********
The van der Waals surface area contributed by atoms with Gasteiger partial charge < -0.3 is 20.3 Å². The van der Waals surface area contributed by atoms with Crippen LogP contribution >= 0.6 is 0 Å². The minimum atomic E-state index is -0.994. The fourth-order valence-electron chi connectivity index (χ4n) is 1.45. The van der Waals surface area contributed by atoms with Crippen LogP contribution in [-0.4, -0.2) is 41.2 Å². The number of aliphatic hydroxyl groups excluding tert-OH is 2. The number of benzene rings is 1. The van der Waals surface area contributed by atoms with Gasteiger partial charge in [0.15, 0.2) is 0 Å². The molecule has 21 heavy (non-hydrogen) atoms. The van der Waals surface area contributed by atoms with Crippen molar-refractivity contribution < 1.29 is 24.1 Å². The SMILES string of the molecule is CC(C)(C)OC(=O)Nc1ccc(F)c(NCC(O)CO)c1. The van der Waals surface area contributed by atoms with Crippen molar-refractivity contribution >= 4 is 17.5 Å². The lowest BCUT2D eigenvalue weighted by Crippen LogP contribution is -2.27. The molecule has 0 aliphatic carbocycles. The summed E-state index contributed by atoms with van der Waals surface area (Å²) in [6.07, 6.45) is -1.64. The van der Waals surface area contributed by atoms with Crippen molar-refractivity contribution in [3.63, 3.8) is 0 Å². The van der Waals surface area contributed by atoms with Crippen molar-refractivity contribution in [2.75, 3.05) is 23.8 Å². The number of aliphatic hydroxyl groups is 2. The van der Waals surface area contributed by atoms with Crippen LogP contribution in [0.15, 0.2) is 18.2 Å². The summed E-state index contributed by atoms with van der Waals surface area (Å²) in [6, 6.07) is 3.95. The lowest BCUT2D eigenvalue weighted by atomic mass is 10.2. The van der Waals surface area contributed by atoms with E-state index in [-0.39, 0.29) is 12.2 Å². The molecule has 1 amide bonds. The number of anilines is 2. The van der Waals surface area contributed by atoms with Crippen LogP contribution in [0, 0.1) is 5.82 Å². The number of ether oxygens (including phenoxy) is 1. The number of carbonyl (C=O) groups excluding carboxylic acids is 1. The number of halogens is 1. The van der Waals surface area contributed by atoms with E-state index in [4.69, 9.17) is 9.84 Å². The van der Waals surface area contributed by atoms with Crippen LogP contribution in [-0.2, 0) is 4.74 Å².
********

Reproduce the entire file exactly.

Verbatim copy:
The van der Waals surface area contributed by atoms with Gasteiger partial charge < -0.3 is 20.3 Å². The van der Waals surface area contributed by atoms with Crippen LogP contribution >= 0.6 is 0 Å². The minimum atomic E-state index is -0.994. The fourth-order valence-electron chi connectivity index (χ4n) is 1.45. The van der Waals surface area contributed by atoms with Crippen LogP contribution in [-0.4, -0.2) is 41.2 Å². The number of aliphatic hydroxyl groups excluding tert-OH is 2. The number of benzene rings is 1. The van der Waals surface area contributed by atoms with Gasteiger partial charge in [0.15, 0.2) is 0 Å². The molecule has 21 heavy (non-hydrogen) atoms. The van der Waals surface area contributed by atoms with Crippen molar-refractivity contribution < 1.29 is 24.1 Å². The SMILES string of the molecule is CC(C)(C)OC(=O)Nc1ccc(F)c(NCC(O)CO)c1. The van der Waals surface area contributed by atoms with Crippen molar-refractivity contribution >= 4 is 17.5 Å². The lowest BCUT2D eigenvalue weighted by Crippen LogP contribution is -2.27. The molecule has 0 aliphatic carbocycles. The summed E-state index contributed by atoms with van der Waals surface area (Å²) in [6.07, 6.45) is -1.64. The van der Waals surface area contributed by atoms with Crippen molar-refractivity contribution in [3.63, 3.8) is 0 Å². The van der Waals surface area contributed by atoms with Crippen molar-refractivity contribution in [2.75, 3.05) is 23.8 Å². The number of aliphatic hydroxyl groups is 2. The van der Waals surface area contributed by atoms with Crippen LogP contribution in [0.15, 0.2) is 18.2 Å². The summed E-state index contributed by atoms with van der Waals surface area (Å²) in [6, 6.07) is 3.95. The lowest BCUT2D eigenvalue weighted by atomic mass is 10.2. The van der Waals surface area contributed by atoms with E-state index in [-0.39, 0.29) is 12.2 Å². The molecule has 1 amide bonds. The number of anilines is 2. The van der Waals surface area contributed by atoms with Crippen LogP contribution in [0, 0.1) is 5.82 Å². The number of ether oxygens (including phenoxy) is 1. The number of carbonyl (C=O) groups excluding carboxylic acids is 1. The number of halogens is 1. The van der Waals surface area contributed by atoms with E-state index in [4.69, 9.17) is 9.84 Å². The van der Waals surface area contributed by atoms with Crippen LogP contribution in [-0.2, 0) is 4.74 Å².